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Private firm proposes bullet train from DFW to Houston

ARLINGTON – If high-speed rail comes to North Texas by 2020, the bullet trains initially will rely on the area’s road system - not public transportation - to get most of its riders from the end of the line to their final destination, an official said.

"We do think that for the first few years the system is in operation, the collector-distributor system will largely be highways," said Robert Eckels, president of Texas Central Railway, which wants to use private investment to build a line featuring 200 mph trains running every 15 to 20 minutes from Dallas-Fort Worth to Houston. "The mass transit systems aren’t built out to handle the kind of transit they have in Toyko, but that will come in time."

Eckels on Thursday briefed the Regional Transportation Council about its plans to bring 200 mph trains to North Texas possibly by 2020, in a partnership with Central Japan Railway Co., which operates bullet trains connecting Toyko, Nagoya and Osaka. The company is seeking roughly $10 billion in private investment to build the estimated 240-mile line, and would not seek federal or state money. Eckels stressed that the $10 billion is a very early estimate, and depending upon factors such as where the Dallas-Fort Worth station is located the cost could be much higher, or even lower.

But once the train stops in Dallas-Fort Worth, lots of public money may be needed to get riders from the high-speed rail station – a precise location hasn’t been identified – to their final destination within the region, planners say.

Texas Central Railway’s proposal could vault Texas to the forefront of the nation’s effort to build high-speed rail lines comparable to what’s already available in Europe and Asia. But the momentum is catching Metroplex planners a bit off guard, as they now realize they need to speed up preparations of the Dallas-Fort Worth area transportation system.

“If we’re going to keep up with our partners, we need to get more skin in the game and make sure we’re not sitting at the curb,” said Michael Morris, transportation director for the North Central Texas Council of Governments. He said he will ask the RTC next month to set aside $1 million in federal transportation funds so his staff can accelerate the planning for high-speed rail. Precise station locations haven’t been identified. The tracks would likely be built on existing rail corridors and possibly some highway right-of-way, running roughly parallel to Interstate 45.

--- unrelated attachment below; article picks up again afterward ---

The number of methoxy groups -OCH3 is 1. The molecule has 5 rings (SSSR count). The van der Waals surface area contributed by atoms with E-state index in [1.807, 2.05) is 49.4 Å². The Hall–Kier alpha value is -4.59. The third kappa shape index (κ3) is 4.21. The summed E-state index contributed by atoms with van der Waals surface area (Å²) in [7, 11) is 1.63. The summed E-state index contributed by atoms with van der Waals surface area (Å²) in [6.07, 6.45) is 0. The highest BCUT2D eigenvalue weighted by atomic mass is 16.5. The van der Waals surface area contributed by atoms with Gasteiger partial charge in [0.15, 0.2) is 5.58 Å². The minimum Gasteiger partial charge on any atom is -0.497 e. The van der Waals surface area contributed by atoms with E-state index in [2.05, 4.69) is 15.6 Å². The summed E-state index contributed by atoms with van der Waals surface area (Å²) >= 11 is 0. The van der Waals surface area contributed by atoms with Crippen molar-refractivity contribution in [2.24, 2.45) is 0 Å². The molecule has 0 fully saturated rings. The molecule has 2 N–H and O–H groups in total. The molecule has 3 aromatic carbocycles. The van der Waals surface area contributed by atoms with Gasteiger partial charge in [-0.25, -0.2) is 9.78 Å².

Trains would run on exclusive tracks, and would have no crossings or other interactions with automobiles or freight trains.

The region does have a long-term goal to build a mass transit system that reaches most area cities by a combination of buses, commuter rail and light-rail.

There are many other options for connecting to high-speed rail, including bicyles, walking and, of course, automobiles. Cities also could benefit tremendously from development around high-speed rail. Morris described three revenue sources associated with bullet trains: “Fares, parking and economic development.”

At the state level, planners are juggling several different proposals for high-speed rail, said Bill Glavin, Texas Department of Transportation rail division director. Federal funds have been awarded to study a proposed high-speed rail line from Oklahoma City to Fort Worth, Austin and San Antonio, roughly running along a corridor already used by Amtrak.

Within the Metroplex, it’s still not clear where a high-speed rail station should be located – although many elected officials favor putting a high-speed rail hub in or near Dallas Fort Worth Airport, or CentrePort development just south of the airport. Other rail supporters are working to take smaller steps, including the expansion and modernization of Amtrak service to Fort Worth.

Texas Central Railway wants to be a good neighbor and build a bullet train line that blends in nicely with the rest of the North Texas region’s transportation system, Eckels said, but its current business model doesn’t incorporate services beyond a direct Dallas-Fort Worth-to-Houston line. “The system we are working on is a city pairing,” he told RTC. “We are not working on a national rail plan.”

As for the bigger picture, that’s up to the mayors, county commissioners and other public officials that make up the RTC.

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